Tee Karki points to her work on a big screen during her Harrison Symposium presentation.
Tee Karki, a Lawrence junior, presents her research on restorative justice during Saturday's Harrison Symposium in Main Hall. (Photo by Liz Boutelle)

The 25th Annual Richard A. Harrison Symposium was held on Saturday to highlight the research of 28 Lawrence University students in the humanities and social sciences. Each of the presenters were nominated by a faculty member who felt their work represented the best undergraduate research of the year.

Named in honor of former Dean of the Faculty Richard A. Harrison, the annual symposium is dedicated solely to research in the humanities and social sciences—a key part of the liberal arts.

According to Assistant Professor of Religious Studies Connie Kassor, who organized this year’s symposium, it can be difficult to showcase research from softer academic fields, since this type of research rarely lends itself to poster presentations. Junior Jonathan Hogan, who presented on the East German film, “Dove on the Roof,” appreciates the platform the Harrison Symposium provides for humanities students to demonstrate the relevance of their work.

“It seems obscure—like, East German film, who cares, right?—but when you really start getting into it and how structures of oppression play out, it’s really nice to have the opportunity to talk about this in a broader setting where it can be appreciated as it deserves to be,” Hogan said.

Peter Blitstein and Connie Kassor speak to Harrison Symposium participants in the Youngchild atrium before presentations begin.
Faculty members Peter Blitstein and Connie Kassor speak to Harrison Symposium participants in the Youngchild atrium before presentations begin in Main Hall. (Photo by Liz Boutelle) 

Although the student presenters are selected by faculty members, the event is open to the public, thus providing students with the rare opportunity to be both the educator and the educated, often at the same time. In addition to revisiting and highlighting their own work and interests, students can sit in on other presentations to learn about a completely new topic.

“We’ve all been doing a lot of really exceptional projects and essays throughout the school year, so it’s important to give people recognition and credit where credit is due, and also for the campus community to learn about other disciplines they’re not a part of,” said junior Kim Du, who, after watching a series of other student presentations, presented on the commodification of African Americans in print. “That was really interesting, to see what our fellow Lawrentians are doing.”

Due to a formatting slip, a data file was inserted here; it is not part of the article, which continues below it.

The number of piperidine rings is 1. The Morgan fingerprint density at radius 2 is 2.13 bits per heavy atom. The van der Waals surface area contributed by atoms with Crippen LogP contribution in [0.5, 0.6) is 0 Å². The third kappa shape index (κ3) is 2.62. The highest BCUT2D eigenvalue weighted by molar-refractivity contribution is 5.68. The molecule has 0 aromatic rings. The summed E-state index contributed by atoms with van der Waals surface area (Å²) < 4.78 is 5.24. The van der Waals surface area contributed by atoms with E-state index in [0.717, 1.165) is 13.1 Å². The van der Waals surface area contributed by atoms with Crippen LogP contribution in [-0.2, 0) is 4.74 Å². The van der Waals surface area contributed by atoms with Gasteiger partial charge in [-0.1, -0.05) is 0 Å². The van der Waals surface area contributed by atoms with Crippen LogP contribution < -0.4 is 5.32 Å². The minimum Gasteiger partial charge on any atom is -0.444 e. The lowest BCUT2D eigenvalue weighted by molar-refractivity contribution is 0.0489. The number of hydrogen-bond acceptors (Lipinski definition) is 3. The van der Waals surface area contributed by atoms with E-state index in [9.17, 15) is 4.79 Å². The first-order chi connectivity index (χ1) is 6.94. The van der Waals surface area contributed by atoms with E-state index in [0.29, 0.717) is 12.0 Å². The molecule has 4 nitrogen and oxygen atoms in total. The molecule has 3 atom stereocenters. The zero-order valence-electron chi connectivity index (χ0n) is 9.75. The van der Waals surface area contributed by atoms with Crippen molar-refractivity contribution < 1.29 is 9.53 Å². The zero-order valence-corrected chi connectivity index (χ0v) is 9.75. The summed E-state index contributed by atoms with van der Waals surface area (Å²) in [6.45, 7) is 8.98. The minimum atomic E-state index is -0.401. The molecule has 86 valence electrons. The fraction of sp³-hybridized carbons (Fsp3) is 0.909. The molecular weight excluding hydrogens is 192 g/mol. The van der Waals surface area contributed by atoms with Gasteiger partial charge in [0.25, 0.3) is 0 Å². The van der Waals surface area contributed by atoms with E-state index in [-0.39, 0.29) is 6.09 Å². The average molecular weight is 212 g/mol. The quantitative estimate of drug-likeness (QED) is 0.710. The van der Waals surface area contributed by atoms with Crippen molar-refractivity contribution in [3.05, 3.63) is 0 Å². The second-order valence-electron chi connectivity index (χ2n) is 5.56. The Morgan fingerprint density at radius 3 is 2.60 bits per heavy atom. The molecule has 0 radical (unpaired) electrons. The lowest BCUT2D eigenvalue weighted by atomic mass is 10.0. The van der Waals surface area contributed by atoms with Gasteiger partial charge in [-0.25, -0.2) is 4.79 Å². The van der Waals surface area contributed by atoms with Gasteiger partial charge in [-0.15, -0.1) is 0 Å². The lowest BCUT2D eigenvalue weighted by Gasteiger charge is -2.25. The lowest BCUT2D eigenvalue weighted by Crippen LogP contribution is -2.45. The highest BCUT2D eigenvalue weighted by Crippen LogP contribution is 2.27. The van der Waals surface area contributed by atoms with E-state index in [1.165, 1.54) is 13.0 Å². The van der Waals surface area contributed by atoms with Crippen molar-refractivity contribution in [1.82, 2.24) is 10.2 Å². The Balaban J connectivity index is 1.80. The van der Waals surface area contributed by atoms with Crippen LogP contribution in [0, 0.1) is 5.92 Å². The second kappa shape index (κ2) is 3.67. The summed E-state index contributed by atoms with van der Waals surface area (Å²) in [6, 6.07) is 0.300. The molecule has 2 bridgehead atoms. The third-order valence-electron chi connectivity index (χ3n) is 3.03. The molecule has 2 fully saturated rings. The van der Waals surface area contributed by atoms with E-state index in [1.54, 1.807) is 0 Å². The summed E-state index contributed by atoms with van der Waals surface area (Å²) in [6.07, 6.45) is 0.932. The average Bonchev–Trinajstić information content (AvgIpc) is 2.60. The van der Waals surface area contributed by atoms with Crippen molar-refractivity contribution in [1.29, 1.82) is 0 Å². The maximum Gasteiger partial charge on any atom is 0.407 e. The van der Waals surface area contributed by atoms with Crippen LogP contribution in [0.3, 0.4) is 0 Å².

Learn more about the Harrison Symposium

In addition to learning about research in other fields, the presentation process itself also serves as a unique learning experience. As the presenters go through the process of revising, editing, and compiling their research into something that can be presented in 20 minutes, they hone existing skills and develop new ones.

For senior Jessica Toncler, who was one of the first presenters of the day with her government capstone research on “Compulsory Freedom: The Effectiveness of the U.S. Methods of Foreign-Imposed Regime Change,” the Harrison Symposium was a lesson in packaging extensive research to make it digestible to a person who isn’t already in her field. She feels that the ability to present the key points to an audience outside of academia is critical to effective research.

Further, the Harrison Symposium is where the research process comes full circle: students learn how an idea becomes a research question, how a research question becomes a paper, and how a paper becomes a presentation—which could potentially be used as their careers unfold.

Take junior Tee Karki, for example. She came into her capstone class knowing that she wanted to research restorative justice, a topic that she was already passionate about. Now, after presenting at the Harrison Symposium, she’s inspired to use her research to facilitate change.

“When I was being posed questions about what I want to do further, I had this moment when I realized that something that I want to do in the future is to propose a policy for restorative justice in the U.S.,” Karki said. “…Maybe it won’t go anywhere, but to have that fully researched, someone could pick it up in the next 100 years. I might not be there, but my research will be.”